RADRails was one of the first serious Ruby-specific IDEs. Despite the name, RADRails is not only for Rails applications. It, in fact, is generally useful for developing Ruby applications. Based upon the popular Eclipse IDE, RADRails is cross-platform (Windows, Linux, and OS X) and open source. Although other IDEs have now become popular, RADRails is still a good Ruby-specific choice.

Like RADRails, jEdit is an open source, cross-platform IDE. Unlike RADRails, it isn't Ruby-specific at all. It is a general programmer's text editor. What earns jEdit a spot on this list is its "Ruby Editor Plugin," a plugin that adds a number of Ruby- (and Rails-) specific abilities to the editor, including syntax and error highlighting, integrated documentation, and auto-indentation.

Find more information about the Ruby Editor Plugin at rubyjedit.org.

Ruby In Steel
Ruby In Steel is a professional-grade Ruby IDE for Microsoft Visual Studio (MSVS) 2005. It features not only code completion, but also full Microsoft-style IntelliSense features on Ruby code. While it's not cheap ($199US), a free limited-feature edition and a free thirty-day trial make Ruby In Steel appealing to new Ruby developers who particularly appreciate the MSVS IDE.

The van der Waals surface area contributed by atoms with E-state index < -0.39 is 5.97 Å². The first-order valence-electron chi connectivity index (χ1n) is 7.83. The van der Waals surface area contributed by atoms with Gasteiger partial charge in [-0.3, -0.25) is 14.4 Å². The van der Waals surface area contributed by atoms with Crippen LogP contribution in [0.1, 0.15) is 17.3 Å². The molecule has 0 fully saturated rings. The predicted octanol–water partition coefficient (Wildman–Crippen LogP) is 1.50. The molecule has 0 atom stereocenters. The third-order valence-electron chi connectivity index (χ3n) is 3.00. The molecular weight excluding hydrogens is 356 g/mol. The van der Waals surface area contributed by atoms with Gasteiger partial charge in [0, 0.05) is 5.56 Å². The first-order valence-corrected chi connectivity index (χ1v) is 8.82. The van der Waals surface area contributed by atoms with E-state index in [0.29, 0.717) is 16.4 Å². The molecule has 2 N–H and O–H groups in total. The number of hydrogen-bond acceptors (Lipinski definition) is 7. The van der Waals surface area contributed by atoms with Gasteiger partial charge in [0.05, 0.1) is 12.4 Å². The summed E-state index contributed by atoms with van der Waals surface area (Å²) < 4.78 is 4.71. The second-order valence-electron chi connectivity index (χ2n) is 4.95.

TextMate is an editor available only on Mac OS X. Its use by most of the core team of Rails developers has led to its strong adoption among OS X-based Ruby developers. Like jEdit, TextMate is a general programmer's text editor with a significant number of available Ruby-specific extensions. Depending on the current exchange rate, TextMate costs approximately $50US. TextMate's developer, Allan Odgaard, has been helping another developer produce a Windows clone called E (a.k.a. E-TextEditor).

3. Instant Rails
Most Ruby developers who have Ruby on Rails Web application framework installed went through the lengthy process of installing RubyGems, installing the Rails gems, and then setting up their environments. It doesn't need to be such a complex procedure, however. Two tools enable you to install a Rails application on a new computer quickly.

For Windows users, a single application called Instant Rails enables them to install and run an Apache Web server, Ruby, the MySQL database engine, and the Rails framework all at once.

Instant Rails gets a Rails application up and running with only a couple of clicks. This can be ideal if you need to deploy a Rails application to a client or on a remote machine where installing Ruby and Rails is not appropriate.

There are plans to port Instant Rails to Linux, BSD, and Mac OS X in the future, but currently Mac OS X users have an alternative called Locomotive. Like Instant Rails, Locomotive provides an all-in-one Rails deployment system within a single application.